Posts Tagged ‘Graphene’

PostHeaderIcon Racquet Review: Two Frustrating Days with the HEAD Graphene Speed Rev

head_youtek_graphene_speed_rev2

Recently, I had a chance to hit with some of my co-workers. Since I hadn’t packed a racquet for the trip, I had to borrow one. That racquet was his spare HEAD Speed Rev.

Though I went into the hit knowing fully that this racquet was lighter and stiffer than my current Speed MP 315, with an open string pattern, I figured that it probably wouldn’t be too dissimilar from my own for a decent hit. I was wrong.

To be fair, this was a shotgun wedding of sorts. I needed a racquet, and this was the only one available, open string pattern and all. (Note: open string patterns and I don’t get along.) Still, it was a frustrating two days of tennis, with singles on the first day and doubles on the second.

Read why in my thoughts on the HEAD Graphene Speed Rev.

head_youtek_graphene_speed_rev1Groundstrokes

This racquet is light and stiff. When you combine those attributes with an open string pattern (16 x 19), you get a solid choice for a player with a slow to medium swing, and one that allows for someone with a flatter stroke production to create more spin.

I am NOT that player. The Rev’s light weight made it feel like a toy in my hands. Slowing my swing with such a light stick was nearly impossible. Additionally, the stiffness of the frame never allowed the ball to stay on the strings long enough for good ball control. And as I’ve mentioned in previous reviews of “open string pattern” racquets, I struggled to find any semblance of control with my normal topspin-heavy stroke production.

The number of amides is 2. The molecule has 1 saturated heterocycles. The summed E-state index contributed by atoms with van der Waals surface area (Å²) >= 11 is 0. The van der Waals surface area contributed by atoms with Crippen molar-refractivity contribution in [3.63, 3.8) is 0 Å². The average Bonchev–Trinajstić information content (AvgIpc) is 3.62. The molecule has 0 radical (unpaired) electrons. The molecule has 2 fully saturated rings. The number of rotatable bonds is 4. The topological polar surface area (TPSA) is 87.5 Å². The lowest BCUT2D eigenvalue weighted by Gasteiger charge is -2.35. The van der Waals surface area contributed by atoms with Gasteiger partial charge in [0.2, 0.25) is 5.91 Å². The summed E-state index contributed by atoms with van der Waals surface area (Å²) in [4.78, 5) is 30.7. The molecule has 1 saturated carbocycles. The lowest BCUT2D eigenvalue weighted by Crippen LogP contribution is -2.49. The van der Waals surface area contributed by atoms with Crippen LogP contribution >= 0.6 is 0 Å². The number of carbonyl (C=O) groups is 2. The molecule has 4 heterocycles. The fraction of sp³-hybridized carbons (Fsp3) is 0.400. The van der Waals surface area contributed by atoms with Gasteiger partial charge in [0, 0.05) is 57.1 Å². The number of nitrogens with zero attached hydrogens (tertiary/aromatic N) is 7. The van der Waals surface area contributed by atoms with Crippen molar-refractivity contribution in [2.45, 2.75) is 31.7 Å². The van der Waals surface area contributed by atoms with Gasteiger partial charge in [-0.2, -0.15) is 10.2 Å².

After an hour of (singles) hitting, I managed a trace amount of control, but no more. That went away, however, when I played doubles and swung as I typically would during competitive play. It’s no exaggeration to say that I never knew if my shots would land in, or hit the back fence. Even when shots did stay in, they had no depth as they landed near the service line.

Volleys

Volleys were “hit or miss”… mostly “miss”. Without sufficient punch volleys died into the net. Even with decent volley technique, I struggled for placement and deliberate depth of shot.

Serve

My serve is probably the strongest part of my game. With that knowledge, I will admit that I double-faulted (long) whole games away in doubles. There were occasional aces and mishits that landed in. But for the most part, it was simply embarrassing to witness such basic lack of control from my best weapon.

Overall Impressions
The fellow official I borrowed this racquet from is a teaching pro who hits a ton of balls every day over several hours. By his own admission, this racquet makes it easier for him because of its’ light weight. And because it’s made his job easier, he’s readily adapted his game to the racquet’s capabilities.

I’m not quite that adaptable. But even if I were, this racquet wouldn’t make my game better. In fact, it might make it a whole heckuva lot worse! The loss of serve, shot depth, and general lack of ball control would remove this racquet from any serious consideration for purchase.

So there you have it. My friend the teaching pro likes it very much, but I would never consider it for my game, or recommend it to anyone who craves better ball control. So what’s my advice on this frame? If you’re looking for a light racquet to give you easy pop, spin, and maneuverability, give it a shot. It’s a solid racquet from a solid company. For all others, I’d suggest looking at the Speed Pro or MP.

HEAD Graphene Speed Rev Specs

Head Size: 100 sq. in. / 645.16 sq. cm.
Length: 27in / 68.58cm
Strung Weight: 9.2oz / 260.82g
Swingweight: 300
Stiffness: 63
Power Level: Medium
Stroke Style: Medium
Swing Speed: Medium
String Pattern: 16 Mains / 19 Crosses
String Tension: 48-57 pounds

PostHeaderIcon Mini Racquet Review – The Head Youtek Graphene Speed MP (VIDEO)

HEAD Graphene Speed MP